Commonly Asked Questions about Hepatitis B
Hepatitis B is dangerous because it is a “silent infection,” which means it can infect people without them knowing it. Most people who are infected with hepatitis B are unaware of their infection and can unknowingly spread the virus to others through their infected blood and bodily fluids. For those who become chronically infected, there is an increased risk of developing serious liver disease later in life. The virus can quietly and continuously attack the liver over many years without being detected. The only way to confirm a hepatitis B infection is through a blood test.
There are many approved therapies for hepatitis B. First-line therapies in the U.S. and globally are entecavir and tenofovir, both antivirals. Sometimes, pegylated interferon is used. These drugs control and manage the virus and reduce potential liver damage. In rare cases, they may even get rid of the virus completely.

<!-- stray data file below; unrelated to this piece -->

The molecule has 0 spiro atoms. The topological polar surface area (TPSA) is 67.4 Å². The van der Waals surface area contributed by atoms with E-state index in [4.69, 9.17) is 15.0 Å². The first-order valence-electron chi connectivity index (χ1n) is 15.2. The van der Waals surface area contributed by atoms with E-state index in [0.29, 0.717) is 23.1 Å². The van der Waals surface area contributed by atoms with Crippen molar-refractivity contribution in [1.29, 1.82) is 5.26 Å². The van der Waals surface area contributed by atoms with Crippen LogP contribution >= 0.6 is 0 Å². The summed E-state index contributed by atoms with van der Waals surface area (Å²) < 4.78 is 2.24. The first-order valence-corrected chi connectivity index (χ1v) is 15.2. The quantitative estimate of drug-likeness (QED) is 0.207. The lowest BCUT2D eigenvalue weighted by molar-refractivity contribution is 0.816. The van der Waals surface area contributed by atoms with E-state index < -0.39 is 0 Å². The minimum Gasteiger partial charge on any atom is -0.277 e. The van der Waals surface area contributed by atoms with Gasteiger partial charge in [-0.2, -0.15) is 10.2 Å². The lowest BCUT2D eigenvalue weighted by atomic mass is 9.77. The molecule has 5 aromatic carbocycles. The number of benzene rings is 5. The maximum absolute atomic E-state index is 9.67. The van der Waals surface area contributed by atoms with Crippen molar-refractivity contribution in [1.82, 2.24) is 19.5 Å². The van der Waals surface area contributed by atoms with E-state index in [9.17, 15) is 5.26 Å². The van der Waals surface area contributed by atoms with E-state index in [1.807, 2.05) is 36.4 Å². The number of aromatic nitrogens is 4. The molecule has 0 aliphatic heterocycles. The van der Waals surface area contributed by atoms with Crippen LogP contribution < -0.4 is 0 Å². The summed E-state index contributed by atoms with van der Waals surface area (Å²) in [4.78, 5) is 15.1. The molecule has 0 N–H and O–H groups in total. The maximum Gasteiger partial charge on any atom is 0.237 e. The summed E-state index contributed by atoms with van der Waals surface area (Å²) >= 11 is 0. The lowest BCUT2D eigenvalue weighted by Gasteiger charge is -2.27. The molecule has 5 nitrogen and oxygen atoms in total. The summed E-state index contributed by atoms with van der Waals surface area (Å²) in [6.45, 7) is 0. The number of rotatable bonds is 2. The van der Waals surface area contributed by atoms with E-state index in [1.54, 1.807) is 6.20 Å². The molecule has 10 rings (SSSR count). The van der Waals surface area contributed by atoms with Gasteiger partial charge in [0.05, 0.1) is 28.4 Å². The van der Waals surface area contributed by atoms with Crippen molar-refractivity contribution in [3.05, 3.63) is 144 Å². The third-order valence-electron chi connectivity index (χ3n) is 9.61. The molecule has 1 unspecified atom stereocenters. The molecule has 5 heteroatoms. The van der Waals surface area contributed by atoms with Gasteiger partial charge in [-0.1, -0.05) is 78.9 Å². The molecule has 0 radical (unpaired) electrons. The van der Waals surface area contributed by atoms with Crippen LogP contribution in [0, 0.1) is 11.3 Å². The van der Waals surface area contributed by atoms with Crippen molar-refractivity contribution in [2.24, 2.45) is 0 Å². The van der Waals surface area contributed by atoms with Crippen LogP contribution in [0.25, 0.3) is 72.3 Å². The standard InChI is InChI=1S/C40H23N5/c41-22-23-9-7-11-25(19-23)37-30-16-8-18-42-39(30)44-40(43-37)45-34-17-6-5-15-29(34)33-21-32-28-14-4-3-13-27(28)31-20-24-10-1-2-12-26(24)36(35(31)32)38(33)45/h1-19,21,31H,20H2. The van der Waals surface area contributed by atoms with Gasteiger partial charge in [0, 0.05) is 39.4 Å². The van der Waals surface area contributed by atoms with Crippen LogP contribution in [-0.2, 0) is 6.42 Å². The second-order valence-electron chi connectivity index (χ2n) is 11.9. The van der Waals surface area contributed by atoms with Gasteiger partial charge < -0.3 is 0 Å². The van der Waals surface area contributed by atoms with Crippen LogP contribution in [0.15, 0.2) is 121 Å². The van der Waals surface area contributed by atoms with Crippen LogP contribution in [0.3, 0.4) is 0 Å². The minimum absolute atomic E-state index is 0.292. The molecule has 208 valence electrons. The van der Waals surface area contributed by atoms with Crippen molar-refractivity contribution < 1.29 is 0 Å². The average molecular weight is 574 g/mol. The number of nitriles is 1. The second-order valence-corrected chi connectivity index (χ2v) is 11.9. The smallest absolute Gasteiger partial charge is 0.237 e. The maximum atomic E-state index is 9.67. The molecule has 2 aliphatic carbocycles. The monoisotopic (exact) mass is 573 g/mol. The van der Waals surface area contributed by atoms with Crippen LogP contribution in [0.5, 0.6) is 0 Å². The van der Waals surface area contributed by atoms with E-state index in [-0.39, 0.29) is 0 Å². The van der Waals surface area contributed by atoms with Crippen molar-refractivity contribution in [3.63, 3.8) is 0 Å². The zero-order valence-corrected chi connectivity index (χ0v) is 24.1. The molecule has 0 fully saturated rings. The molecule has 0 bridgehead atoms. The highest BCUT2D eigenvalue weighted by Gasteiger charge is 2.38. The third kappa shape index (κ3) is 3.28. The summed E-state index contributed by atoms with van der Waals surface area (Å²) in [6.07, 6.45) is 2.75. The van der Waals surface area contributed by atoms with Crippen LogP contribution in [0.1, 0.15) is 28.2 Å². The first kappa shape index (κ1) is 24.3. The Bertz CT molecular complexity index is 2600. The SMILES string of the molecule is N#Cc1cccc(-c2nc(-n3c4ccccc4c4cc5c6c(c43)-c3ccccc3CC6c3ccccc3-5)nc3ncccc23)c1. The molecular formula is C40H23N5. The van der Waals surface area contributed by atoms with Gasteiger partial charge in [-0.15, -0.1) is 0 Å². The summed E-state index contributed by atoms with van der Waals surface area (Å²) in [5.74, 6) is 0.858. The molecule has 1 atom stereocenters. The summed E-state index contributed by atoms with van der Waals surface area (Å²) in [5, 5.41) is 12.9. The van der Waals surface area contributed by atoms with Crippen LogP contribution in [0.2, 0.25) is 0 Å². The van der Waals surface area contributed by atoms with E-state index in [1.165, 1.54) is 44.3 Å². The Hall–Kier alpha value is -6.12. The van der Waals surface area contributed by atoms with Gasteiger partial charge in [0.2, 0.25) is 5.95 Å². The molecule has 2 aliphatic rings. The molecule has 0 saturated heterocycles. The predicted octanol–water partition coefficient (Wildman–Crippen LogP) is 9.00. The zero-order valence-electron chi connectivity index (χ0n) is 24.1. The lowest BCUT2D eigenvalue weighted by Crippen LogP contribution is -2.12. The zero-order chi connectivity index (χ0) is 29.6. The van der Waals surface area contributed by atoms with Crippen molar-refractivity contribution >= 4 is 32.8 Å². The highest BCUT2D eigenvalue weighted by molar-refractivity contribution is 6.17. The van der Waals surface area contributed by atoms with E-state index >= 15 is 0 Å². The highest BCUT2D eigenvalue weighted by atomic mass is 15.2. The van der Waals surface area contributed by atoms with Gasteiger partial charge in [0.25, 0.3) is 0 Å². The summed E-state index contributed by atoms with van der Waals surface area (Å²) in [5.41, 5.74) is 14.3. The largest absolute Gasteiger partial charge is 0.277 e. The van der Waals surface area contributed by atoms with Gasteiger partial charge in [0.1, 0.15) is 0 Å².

You might be interested in the recent Commentary on the Cure by Dr. Timothy Block, president of the Hepatitis B Foundation; Dr. Chari Cohen, our senior vice president; and Maureen Kamischke, the Foundation's patient engagement and consult specialist.
For a complete list of FDA-approved drugs and other promising drugs in development for hepatitis B, visit our Drug Watch page.